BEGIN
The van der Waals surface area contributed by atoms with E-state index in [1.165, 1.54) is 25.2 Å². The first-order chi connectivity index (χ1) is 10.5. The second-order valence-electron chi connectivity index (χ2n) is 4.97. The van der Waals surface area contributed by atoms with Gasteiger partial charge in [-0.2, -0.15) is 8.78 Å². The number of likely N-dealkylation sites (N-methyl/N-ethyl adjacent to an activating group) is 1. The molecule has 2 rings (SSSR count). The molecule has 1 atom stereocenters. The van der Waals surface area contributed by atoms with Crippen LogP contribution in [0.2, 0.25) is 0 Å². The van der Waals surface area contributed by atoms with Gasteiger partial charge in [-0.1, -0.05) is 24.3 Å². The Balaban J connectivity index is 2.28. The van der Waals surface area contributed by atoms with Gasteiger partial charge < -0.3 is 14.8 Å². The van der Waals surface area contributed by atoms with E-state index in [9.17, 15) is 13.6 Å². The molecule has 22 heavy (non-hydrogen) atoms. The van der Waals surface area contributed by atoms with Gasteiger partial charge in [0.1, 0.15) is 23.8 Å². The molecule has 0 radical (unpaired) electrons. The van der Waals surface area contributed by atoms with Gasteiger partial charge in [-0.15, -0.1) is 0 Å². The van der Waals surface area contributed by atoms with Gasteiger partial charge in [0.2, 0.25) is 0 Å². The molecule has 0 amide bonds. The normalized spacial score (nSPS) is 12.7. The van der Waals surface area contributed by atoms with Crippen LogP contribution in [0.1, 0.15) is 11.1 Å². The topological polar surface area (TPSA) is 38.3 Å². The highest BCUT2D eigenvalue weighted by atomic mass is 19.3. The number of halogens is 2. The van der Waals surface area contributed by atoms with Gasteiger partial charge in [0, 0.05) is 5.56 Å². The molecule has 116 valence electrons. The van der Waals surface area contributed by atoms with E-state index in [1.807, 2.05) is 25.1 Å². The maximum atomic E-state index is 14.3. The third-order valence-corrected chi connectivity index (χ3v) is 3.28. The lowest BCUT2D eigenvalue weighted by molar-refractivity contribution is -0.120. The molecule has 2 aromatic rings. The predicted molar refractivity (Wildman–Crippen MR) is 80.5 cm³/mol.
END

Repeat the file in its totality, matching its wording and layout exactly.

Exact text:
The van der Waals surface area contributed by atoms with E-state index in [1.165, 1.54) is 25.2 Å². The first-order chi connectivity index (χ1) is 10.5. The second-order valence-electron chi connectivity index (χ2n) is 4.97. The van der Waals surface area contributed by atoms with Gasteiger partial charge in [-0.2, -0.15) is 8.78 Å². The number of likely N-dealkylation sites (N-methyl/N-ethyl adjacent to an activating group) is 1. The molecule has 2 rings (SSSR count). The molecule has 1 atom stereocenters. The van der Waals surface area contributed by atoms with Crippen LogP contribution in [0.2, 0.25) is 0 Å². The van der Waals surface area contributed by atoms with Gasteiger partial charge in [-0.1, -0.05) is 24.3 Å². The Balaban J connectivity index is 2.28. The van der Waals surface area contributed by atoms with Gasteiger partial charge < -0.3 is 14.8 Å². The van der Waals surface area contributed by atoms with E-state index in [9.17, 15) is 13.6 Å². The molecule has 22 heavy (non-hydrogen) atoms. The van der Waals surface area contributed by atoms with Gasteiger partial charge in [0.1, 0.15) is 23.8 Å². The molecule has 0 radical (unpaired) electrons. The van der Waals surface area contributed by atoms with Gasteiger partial charge in [-0.15, -0.1) is 0 Å². The van der Waals surface area contributed by atoms with Gasteiger partial charge in [0.2, 0.25) is 0 Å². The molecule has 0 amide bonds. The normalized spacial score (nSPS) is 12.7. The van der Waals surface area contributed by atoms with Crippen LogP contribution in [0.1, 0.15) is 11.1 Å². The topological polar surface area (TPSA) is 38.3 Å². The highest BCUT2D eigenvalue weighted by atomic mass is 19.3. The number of halogens is 2. The van der Waals surface area contributed by atoms with Gasteiger partial charge in [0, 0.05) is 5.56 Å². The molecule has 116 valence electrons. The van der Waals surface area contributed by atoms with E-state index in [1.807, 2.05) is 25.1 Å². The maximum atomic E-state index is 14.3. The third-order valence-corrected chi connectivity index (χ3v) is 3.28. The lowest BCUT2D eigenvalue weighted by molar-refractivity contribution is -0.120. The molecule has 2 aromatic rings. The predicted molar refractivity (Wildman–Crippen MR) is 80.5 cm³/mol.